Canada: Bishops issue statement on church’s commitment to confronting racism

Posted Jun 10, 2020

[Anglican Church of Canada] Bishops of the Anglican Church of Canada have issued a statement to remind everyone of the church’s commitment to confronting racism in its own life and acknowledging the place of racism and colonialism in Canada. They have stated that “this commitment needs to be renewed daily”.

The full statement in English follows.

The Anglican Church of Canada has committed itself to confronting racism in its own life and to acknowledging the place of racism and colonialism in our own nation. That commitment needs to be renewed daily.

We have been horrified by the public murder of George Floyd. We are deeply distressed and profoundly disturbed by the images, rhetoric, violence, division, and chaos that has followed. We offer our prayerful support and solidarity with our sister church, the Episcopal Church, as it prays and guides its people while it simultaneously repents of, and protests the sin of racism.

Our own house is not in order. Systemic racism exists in every part of Canada.

The words of the Anglican Church of Canada’s 2004 Charter for Justice remind us:

“The assumption of racial difference and inequality was the basis of much of Canada’s social legislation. For example, as a result of the Indian Act, First Nations people were confined to their reserves and their lands, and made susceptible to exploitation and take over. Immigration policies restricted Black, Asian and Jewish immigrants. Canadians of Japanese and Ukrainian descent were rounded up and interned during World War Two. Labour legislation dictated who could and couldn’t work for whom, and who could do what kind of work.”

We repent of our complicity in the continuing structures of racism and oppression in our church and in our culture, for racism is not of Christ. It is sin.

Every human being reflects the dignity of the very image of God. At baptism we commit to “strive for justice and peace among all people and respect the dignity of every human being”. It is the centre of the ministry and message of our Lord Jesus Christ. The Marks of Mission, to which we are committed as a Communion, remind us that we are called to “seek to transform unjust structures of society, to challenge violence of every kind and to pursue peace and reconciliation”.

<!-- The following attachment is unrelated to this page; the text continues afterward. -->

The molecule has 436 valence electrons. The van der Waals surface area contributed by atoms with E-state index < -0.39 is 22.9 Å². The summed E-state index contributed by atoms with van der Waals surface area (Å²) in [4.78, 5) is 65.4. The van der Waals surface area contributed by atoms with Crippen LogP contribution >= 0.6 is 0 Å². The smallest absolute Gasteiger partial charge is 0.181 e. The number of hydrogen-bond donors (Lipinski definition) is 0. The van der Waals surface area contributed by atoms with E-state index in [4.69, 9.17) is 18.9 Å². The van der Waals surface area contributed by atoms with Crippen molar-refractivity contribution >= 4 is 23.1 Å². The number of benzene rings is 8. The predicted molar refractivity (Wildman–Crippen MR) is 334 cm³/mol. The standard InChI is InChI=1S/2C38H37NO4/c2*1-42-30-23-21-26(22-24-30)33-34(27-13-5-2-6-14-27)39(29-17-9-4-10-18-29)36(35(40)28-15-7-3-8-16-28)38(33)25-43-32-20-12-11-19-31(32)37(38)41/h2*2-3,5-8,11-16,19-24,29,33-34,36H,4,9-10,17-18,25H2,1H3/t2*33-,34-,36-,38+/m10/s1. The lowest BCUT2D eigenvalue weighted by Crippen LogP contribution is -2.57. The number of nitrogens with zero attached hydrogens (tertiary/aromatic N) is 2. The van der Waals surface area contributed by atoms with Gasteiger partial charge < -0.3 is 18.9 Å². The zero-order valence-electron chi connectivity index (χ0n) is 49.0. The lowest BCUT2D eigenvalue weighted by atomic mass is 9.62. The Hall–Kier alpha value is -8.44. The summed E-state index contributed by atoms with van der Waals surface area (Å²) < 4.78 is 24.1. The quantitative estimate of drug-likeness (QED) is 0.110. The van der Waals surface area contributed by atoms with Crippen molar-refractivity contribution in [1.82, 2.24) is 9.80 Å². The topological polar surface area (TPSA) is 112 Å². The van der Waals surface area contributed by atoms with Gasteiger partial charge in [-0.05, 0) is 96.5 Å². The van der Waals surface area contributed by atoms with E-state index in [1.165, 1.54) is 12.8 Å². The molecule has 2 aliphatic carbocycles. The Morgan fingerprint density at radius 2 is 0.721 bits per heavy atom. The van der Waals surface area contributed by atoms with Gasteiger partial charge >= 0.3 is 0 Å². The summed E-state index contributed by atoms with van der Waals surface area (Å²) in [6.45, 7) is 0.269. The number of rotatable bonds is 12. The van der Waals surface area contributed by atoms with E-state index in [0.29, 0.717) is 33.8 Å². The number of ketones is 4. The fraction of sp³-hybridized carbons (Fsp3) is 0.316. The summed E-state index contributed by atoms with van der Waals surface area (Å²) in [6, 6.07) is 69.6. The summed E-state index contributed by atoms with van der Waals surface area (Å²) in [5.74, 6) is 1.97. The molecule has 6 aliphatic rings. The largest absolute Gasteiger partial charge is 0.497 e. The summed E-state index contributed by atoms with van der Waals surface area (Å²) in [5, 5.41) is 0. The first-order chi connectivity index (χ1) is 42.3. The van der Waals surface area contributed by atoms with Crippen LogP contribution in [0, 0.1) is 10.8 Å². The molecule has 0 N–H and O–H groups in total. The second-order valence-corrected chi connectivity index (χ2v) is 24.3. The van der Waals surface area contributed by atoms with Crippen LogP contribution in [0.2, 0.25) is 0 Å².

The Anglican Church of Canada has been wrestling with racism and our complicity in systems of injustice for decades. It is a matter of public record that The Anglican Church of Canada has been committed to and learning about a new path to reconciliation with Indigenous Anglicans. We recommit ourselves today to that path.

The legacy of racism, colonialism, and the residential schools they spawned as well as the open wound of the plight of Missing and Murdered Indigenous Women and Girls continues to call out for healing. This season in particular is the anniversary of the Final Report of the Truth and Reconciliation Commission of Canada (2015) and the Report on Missing and Murdered Indigenous Women and Girls (MMIWG) (2019).

As teachers of the gospel, we remind the world that Christ himself was crucified in part because of the threat he represented in standing with those who were marginalized. (Luke 6:20-28). We re-commit ourselves and our Dioceses to confront the sin of racism in all its forms and the patterns of silence and self-congratulation, which have silenced the experiences of people of colour, First Nations, Métis and Inuit peoples of this land.

Archbishop Linda Nicholls, Primate
Archbishop Mark Macdonald, National Anglican Indigenous Archbishop
Archbishop Anne Germond, Diocese of Algoma / Moosonee & Metropolitan of Ontario
Bishop Joey Royal, Diocese of the Arctic
Bishop Annie Ittoshat, Diocese of the Arctic
Bishop Lucy Netser, Diocese of the Arctic
Bishop David Greenwood, Diocese of Athabasca
Bishop William Cliff, Diocese of Brandon
The Ven. Ansley Tucker, Administrator, Diocese of British Columbia
Bishop David Lehmann, Diocese of Caledonia
Archbishop Greg Kerr-Wilson, Diocese of Calgary & Metropolitan of Rupert’s Land
Bishop John Watton, Diocese of C. Newfoundland
Bishop Geoff Peddle, Diocese of Eastern Newfoundland & Labrador
Bishop Jane Alexander, Diocese of Edmonton
Bishop David Edwards, Diocese of Fredericton
Bishop Todd Townsend, Diocese of Huron
Bishop Lynne McNaughton, Diocese of Kootenay
Bishop Lydia Mamakwa, Diocese of Mishamikoweesh
Bishop Larry Beardy, Diocese of Mishamikoweesh
Bishop Mary Irwin-Gibson, Diocese of Montreal
Archbishop Melissa Skelton, Diocese of New Westminster & Metropolitan of B.C. and Yukon
Bishop Susan Bell, Diocese of Niagara
Archbishop Ron Cutler, Diocese of Nova Scotia & Prince Edward Island & Metropolitan of Canada
Bishop Michael Oulton, Diocese of Ontario
Bishop Shane Parker, Diocese of Ottawa
Bishop Rob Hardwick, Diocese of Qu’Appelle
Bishop Bruce Myers, Diocese of Quebec
Bishop Geoff Woodcroft, Diocese of Rupert’s Land
Bishop Michael Hawkins, Diocese of Saskatchewan
Bishop Adam Halkett, Diocese of Saskatchewan
Bishop Chris Harper, Diocese of Saskatoon
Bishop-elect Lincoln McKoen, Diocese of the Territory of the People
Bishop Andrew Asbil, Diocese of Toronto
Bishop Peter Fenty, Diocese of Toronto
Bishop Riscylla Shaw, Diocese of Toronto
Bishop Kevin Robertson, Diocese of Toronto
Bishop Jenny Andison, Diocese of Toronto
Bishop John Organ, Diocese of Western Newfoundland
Bishop Lesley Wheeler-Dame, Diocese of Yukon
Bishop Nigel Shaw, Bishop Ordinary to the Canadian Forces
Bishop Philip Poole, Chaplain to the House of Bishops